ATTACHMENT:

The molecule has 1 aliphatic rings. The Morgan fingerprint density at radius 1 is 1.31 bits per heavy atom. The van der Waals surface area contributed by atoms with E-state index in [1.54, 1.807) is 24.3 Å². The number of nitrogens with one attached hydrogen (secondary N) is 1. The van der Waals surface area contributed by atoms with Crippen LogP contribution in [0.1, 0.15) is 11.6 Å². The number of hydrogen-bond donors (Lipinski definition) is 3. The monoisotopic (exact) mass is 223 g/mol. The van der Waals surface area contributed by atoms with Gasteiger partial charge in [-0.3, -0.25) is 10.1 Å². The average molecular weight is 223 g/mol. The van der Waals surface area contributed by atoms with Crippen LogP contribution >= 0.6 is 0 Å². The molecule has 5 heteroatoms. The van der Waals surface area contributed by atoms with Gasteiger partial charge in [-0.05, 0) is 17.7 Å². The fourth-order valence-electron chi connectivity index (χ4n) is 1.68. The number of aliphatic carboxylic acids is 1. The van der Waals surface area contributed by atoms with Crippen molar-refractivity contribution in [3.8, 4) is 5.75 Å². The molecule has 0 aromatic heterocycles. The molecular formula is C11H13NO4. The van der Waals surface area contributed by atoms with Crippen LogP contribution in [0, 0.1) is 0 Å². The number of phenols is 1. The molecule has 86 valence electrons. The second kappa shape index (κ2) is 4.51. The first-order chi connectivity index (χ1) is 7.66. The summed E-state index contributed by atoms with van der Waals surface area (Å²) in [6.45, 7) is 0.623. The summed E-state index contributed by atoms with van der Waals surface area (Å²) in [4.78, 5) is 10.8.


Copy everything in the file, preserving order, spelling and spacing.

The molecule has 1 aliphatic rings. The Morgan fingerprint density at radius 1 is 1.31 bits per heavy atom. The van der Waals surface area contributed by atoms with E-state index in [1.54, 1.807) is 24.3 Å². The number of nitrogens with one attached hydrogen (secondary N) is 1. The van der Waals surface area contributed by atoms with Crippen LogP contribution in [0.1, 0.15) is 11.6 Å². The number of hydrogen-bond donors (Lipinski definition) is 3. The monoisotopic (exact) mass is 223 g/mol. The van der Waals surface area contributed by atoms with Gasteiger partial charge in [-0.3, -0.25) is 10.1 Å². The average molecular weight is 223 g/mol. The van der Waals surface area contributed by atoms with Crippen LogP contribution >= 0.6 is 0 Å². The molecule has 5 heteroatoms. The van der Waals surface area contributed by atoms with Gasteiger partial charge in [-0.05, 0) is 17.7 Å². The fourth-order valence-electron chi connectivity index (χ4n) is 1.68. The number of aliphatic carboxylic acids is 1. The van der Waals surface area contributed by atoms with Crippen molar-refractivity contribution in [3.8, 4) is 5.75 Å². The molecule has 0 aromatic heterocycles. The molecular formula is C11H13NO4. The van der Waals surface area contributed by atoms with Crippen LogP contribution in [0, 0.1) is 0 Å². The number of phenols is 1. The molecule has 86 valence electrons. The second kappa shape index (κ2) is 4.51. The first-order chi connectivity index (χ1) is 7.66. The summed E-state index contributed by atoms with van der Waals surface area (Å²) in [6.45, 7) is 0.623. The summed E-state index contributed by atoms with van der Waals surface area (Å²) in [4.78, 5) is 10.8.